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U.S. and Somali Strikes on Shabab Said to Kill Nearly 100 Militants

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MOGADISHU, Somalia — Nearly 100 members of the Shabab, the Qaeda-linked insurgent group in Somalia, were killed in separate strikes this week, according to Somali and American officials.

More than a dozen militants were killed in a United States airstrike 20 miles north of the capital of Mogadishu, according to Samantha Reho, a spokeswoman with the United States Africa Command. The Friday strike was carried out in coordination with the Somali government, she said in an email.

It was the 23rd American airstrike in the country this year, and the second in 24 hours. On Thursday, airstrikes killed “several militants” in the Bay region, about 100 miles west of Mogadishu, according to a statement from the Africa Command.

Separately, the Somali National Intelligence and Security Agency killed 81 Shabab fighters earlier this week in Jilib, in southern Somalia, government officials said on Saturday.

The state security forces “planted mines in a militant bomb-making site in Jilib district,” Abdirahman Omar Osman, the Minister of Information, said by telephone.

Jilib is a Shabab stronghold about 75 miles north of the port city of Kismayo, where militants attacked a Somali army base in September.

Mr. Osman claimed the attack “destroyed all explosive materials” and “technical vehicles” Shabab had stored at the site. He declined to give further details of the attack, citing a pending investigation.

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Andalus radio, the broadcast arm of the Shabab, denied there was any attack on Jilib. The group’s spokesman told the radio station that no fighters had been killed.

Neither claim could be independently verified, and both the government and the Shabab have been known to exaggerate or minimize casualty claims for propaganda purposes.

In October, a truck bomb at a busy intersection in Mogadishu killed 358 people; the Shabab were blamed for the attack.

The group also claimed responsibility for a hotel attack that killed 23 people at the end of October.

Last Friday, United States forces carried out airstrikes against an Islamic State-affiliated Shabab splinter group, operating in the central Somali region of Puntland. It was the first United States strike against the Islamic State in the country.

The United States Mission in Somalia the next day directed nonessential personnel to leave Mogadishu indefinitely, citing a specific threat against Americans in the city.

Somaliland

Protests in Somaliland As Opposition Claim Election Fraud

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Wadani Party supporters took to the streets of various opposition strongholds to protest what they claim to be election irregularities.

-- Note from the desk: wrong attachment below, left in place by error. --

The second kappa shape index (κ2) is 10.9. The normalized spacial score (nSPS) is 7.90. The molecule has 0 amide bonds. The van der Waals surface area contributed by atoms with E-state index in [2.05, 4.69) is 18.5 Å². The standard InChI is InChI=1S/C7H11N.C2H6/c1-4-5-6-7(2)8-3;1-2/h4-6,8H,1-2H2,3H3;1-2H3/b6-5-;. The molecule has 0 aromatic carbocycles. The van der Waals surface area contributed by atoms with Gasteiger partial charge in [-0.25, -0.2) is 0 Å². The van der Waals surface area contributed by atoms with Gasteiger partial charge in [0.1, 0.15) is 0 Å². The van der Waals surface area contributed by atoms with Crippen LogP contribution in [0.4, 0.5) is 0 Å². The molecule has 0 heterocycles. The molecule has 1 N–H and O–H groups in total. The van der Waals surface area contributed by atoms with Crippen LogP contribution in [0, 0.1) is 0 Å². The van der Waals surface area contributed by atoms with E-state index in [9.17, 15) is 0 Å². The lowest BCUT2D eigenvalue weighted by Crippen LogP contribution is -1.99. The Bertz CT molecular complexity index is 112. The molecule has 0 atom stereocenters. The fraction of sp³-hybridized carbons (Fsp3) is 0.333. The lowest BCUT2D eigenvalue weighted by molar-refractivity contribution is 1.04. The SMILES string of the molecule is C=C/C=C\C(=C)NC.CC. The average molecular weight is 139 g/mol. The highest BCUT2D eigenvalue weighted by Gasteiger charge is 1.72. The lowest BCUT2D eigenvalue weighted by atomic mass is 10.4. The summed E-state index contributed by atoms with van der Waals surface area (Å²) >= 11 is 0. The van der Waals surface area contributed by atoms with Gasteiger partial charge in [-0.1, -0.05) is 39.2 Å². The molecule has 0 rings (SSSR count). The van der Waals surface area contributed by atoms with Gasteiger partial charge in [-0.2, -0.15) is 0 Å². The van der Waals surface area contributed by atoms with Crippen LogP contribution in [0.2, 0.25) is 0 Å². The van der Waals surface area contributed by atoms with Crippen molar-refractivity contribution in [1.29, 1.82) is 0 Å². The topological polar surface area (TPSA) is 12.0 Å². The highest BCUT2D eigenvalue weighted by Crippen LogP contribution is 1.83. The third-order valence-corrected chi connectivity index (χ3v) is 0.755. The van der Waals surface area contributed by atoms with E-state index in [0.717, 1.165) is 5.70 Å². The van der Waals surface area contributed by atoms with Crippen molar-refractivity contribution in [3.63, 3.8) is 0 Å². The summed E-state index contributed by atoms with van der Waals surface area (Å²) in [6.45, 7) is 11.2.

In Burco police used live bullets to disperse protestors.

Riots erupted hours after senior Wadani officials held a press conference on Thursday morning, accusing the ruling party of purchasing and using ballot papers forged with NEC’s official stamp.

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Somali News

Pentagon says more than 500 US troops now in Somalia, but denies ‘build up’

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The Pentagon announced in a statement Thursday there are now “more than” 500 US troops on the ground in Somalia.

A significant increase from early 2014 when roughly two dozen troops arrived for the first time since 1993 and the Black Hawk Down incident.

US Africa Command says there have been 28 airstrikes this year, mostly from drones against al-Shabaab, long considered the greatest terror threat in Africa.

At a press conference Thursday at the Pentagon, a top defense official denied any “ramp-up.”

“I do not believe necessarily there’s a ramp-up,” said Lt. Gen. Kenneth F. McKenzie, Jr., director of the Pentagon’s Joint Staff when asked about the spike in airstrikes in Somalia. “It’s the density of targets is such that now there’s some of opportunities to do those strikes.”

The US military recently conducted six straight days of airstrikes in Somalia from last Thursday to Tuesday.

Last month, al-Shabaab was blamed for a truck bombing in Somalia’s capital, Mogadishu which killed over 300 people.

The head of the Pentagon’s joint staff said there’s no link between the fall of the ISIS capital Raqqa last month, and the first airstrikes against ISIS in Yemen and Somalia.

US DRONE STRIKE IN SOMALIA KILLS ‘SEVERAL AL-SHABAAB MILITANTS, MILITARY SAYS

Earlier this month, the US conducted the first airstrikes against ISIS in Somalia.

McKenzie also denied the increase of hundreds of additional troops in Somalia as a “build up,” but just a “flow of forces in and out” of the country.

In May, a Navy SEAL was killed fighting al-Shabaab, the first combat death in Somalia since 1993.

In addition to Somalia, the US military has conducted over 100 airstrikes against Al Qaeda in Yemen, including the first strikes against ISIS in Yemen last month.

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Briefing Room

UNSC votes to extend sanctions on Eritrea and Somalia

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The United Nations Security Council has voted to extend an arms embargo imposed on Eritrea and Somalia for allegedly supporting al-Shabaab. The decision comes barely a week after a panel of experts called for the lifting of sanctions particularly on Somalia. CGTN’s Liling Tan filed this report from New York

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